MK’s Book Reviews: The Raven Boys

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So if you follow me on Twitter or even read all my posts on this blog, you know I’ve been reading this and loving it.

I just finished it last night and…

I have mixed feelings.

First, the summary from Goodreads:

“There are only two reasons a non-seer would see a spirit on St. Mark’s Eve,” Neeve said. “Either you’re his true love . . . or you killed him.”

It is freezing in the churchyard, even before the dead arrive.

Every year, Blue Sargent stands next to her clairvoyant mother as the soon-to-be dead walk past. Blue herself never sees them—not until this year, when a boy emerges from the dark and speaks directly to her.

His name is Gansey, and Blue soon discovers that he is a rich student at Aglionby, the local private school. Blue has a policy of staying away from Aglionby boys. Known as Raven Boys, they can only mean trouble.

But Blue is drawn to Gansey, in a way she can’t entirely explain. He has it all—family money, good looks, devoted friends—but he’s looking for much more than that. He is on a quest that has encompassed three other Raven Boys: Adam, the scholarship student who resents all the privilege around him; Ronan, the fierce soul who ranges from anger to despair; and Noah, the taciturn watcher of the four, who notices many things but says very little.

For as long as she can remember, Blue has been warned that she will cause her true love to die. She never thought this would be a problem. But now, as her life becomes caught up in the strange and sinister world of the Raven Boys, she’s not so sure anymore.

Yeah, so it sounded weird. But I like weird, so long as it’s well-done.

The beginning hooked me:

Blue Sargent had forgotten how many times she’d been told that she would kill her true love.

Her family traded in predictions. These predictions tended, however, to run toward the nonspecific. Things like: Something terrible will happen to you today. It might involve the number six. Or: Money is coming. Open your hand for it. Or: You have a big decision and it will not make itself.

The people who came to the little, bright blue house at 300 Fox Way didn’t mind the imprecise nature of their fortunes. It became a game, a challenge, to realize the exact moment that the predictions came true. When a van carrying six people wheeled into a client’s car two hours after his psychic reading, he could nod with a sense of accomplishment and release. When a neighbor offered to buy another client’s old lawn mower if she was looking for a bit of extra cash, she could recall the promise of money coming and sell it with the sense that the transaction had been foretold. Or when a third client heard his wife say, This is a decision that has to be made, he could remember the same words being said by Maura Sargent over a spread of tarot cards and then leap decisively to action.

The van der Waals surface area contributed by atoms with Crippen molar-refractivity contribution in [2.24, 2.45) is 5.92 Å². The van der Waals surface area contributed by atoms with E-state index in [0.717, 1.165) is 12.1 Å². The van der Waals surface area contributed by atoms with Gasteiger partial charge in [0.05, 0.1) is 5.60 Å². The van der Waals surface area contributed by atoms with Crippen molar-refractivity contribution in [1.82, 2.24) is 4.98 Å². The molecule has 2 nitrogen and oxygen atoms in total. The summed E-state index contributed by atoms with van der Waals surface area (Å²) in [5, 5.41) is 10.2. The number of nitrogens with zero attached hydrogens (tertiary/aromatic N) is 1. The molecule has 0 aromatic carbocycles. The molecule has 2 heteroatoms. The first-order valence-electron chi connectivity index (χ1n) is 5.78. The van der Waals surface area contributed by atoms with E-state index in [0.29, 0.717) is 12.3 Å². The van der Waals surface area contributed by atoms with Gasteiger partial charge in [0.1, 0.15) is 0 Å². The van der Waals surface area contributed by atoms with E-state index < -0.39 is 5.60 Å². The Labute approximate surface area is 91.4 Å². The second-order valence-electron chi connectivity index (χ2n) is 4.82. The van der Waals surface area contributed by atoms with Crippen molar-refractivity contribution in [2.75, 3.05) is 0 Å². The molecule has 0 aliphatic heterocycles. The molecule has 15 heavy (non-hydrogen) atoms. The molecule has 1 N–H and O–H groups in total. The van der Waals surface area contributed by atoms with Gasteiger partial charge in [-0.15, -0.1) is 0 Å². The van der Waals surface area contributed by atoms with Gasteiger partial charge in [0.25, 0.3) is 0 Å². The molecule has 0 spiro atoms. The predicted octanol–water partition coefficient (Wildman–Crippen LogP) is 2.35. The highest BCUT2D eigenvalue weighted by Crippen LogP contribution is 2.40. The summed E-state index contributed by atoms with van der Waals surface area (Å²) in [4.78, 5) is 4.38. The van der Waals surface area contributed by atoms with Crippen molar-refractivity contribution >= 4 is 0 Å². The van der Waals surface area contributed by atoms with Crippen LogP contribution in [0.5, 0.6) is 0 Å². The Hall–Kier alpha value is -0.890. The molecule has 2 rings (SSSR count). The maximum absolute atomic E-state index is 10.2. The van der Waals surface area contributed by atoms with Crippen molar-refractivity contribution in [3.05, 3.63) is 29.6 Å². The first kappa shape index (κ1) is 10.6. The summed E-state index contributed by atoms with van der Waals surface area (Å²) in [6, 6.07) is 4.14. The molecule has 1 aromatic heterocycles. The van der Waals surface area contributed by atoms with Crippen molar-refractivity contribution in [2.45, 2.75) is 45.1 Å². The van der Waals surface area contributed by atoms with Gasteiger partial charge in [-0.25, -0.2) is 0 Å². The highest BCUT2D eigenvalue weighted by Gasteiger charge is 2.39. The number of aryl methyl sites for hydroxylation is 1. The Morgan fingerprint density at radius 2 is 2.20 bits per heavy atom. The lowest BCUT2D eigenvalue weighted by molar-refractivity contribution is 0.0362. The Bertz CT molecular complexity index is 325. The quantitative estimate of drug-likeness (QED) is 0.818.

So I was interested. I like the paranormal, but I prefer it when the paranormal parts of the story are less than overt. Introducing the story with an interesting psychic family in a “little, bright blue house ” hooked me. And I really liked Blue, the weirdo daughter of the psychic:

So her family remained her closest friends, school remained a chore, and Blue remained secretly hopeful that, somewhere out there in the world, there were other odd people like her.

And then we’re introduced to the Raven Boys.

Confession: I have always loved prep school stories, going back to this tragic novel I first read in middle school. And the four Raven Boys in this story could have easily come off as clichéd–the rich, charismatic leader; the sullen bad boy; the poor scholarship student; the messy, playful one–but they don’t. They are each so well-drawn. I was immediately drawn into their worlds, their story.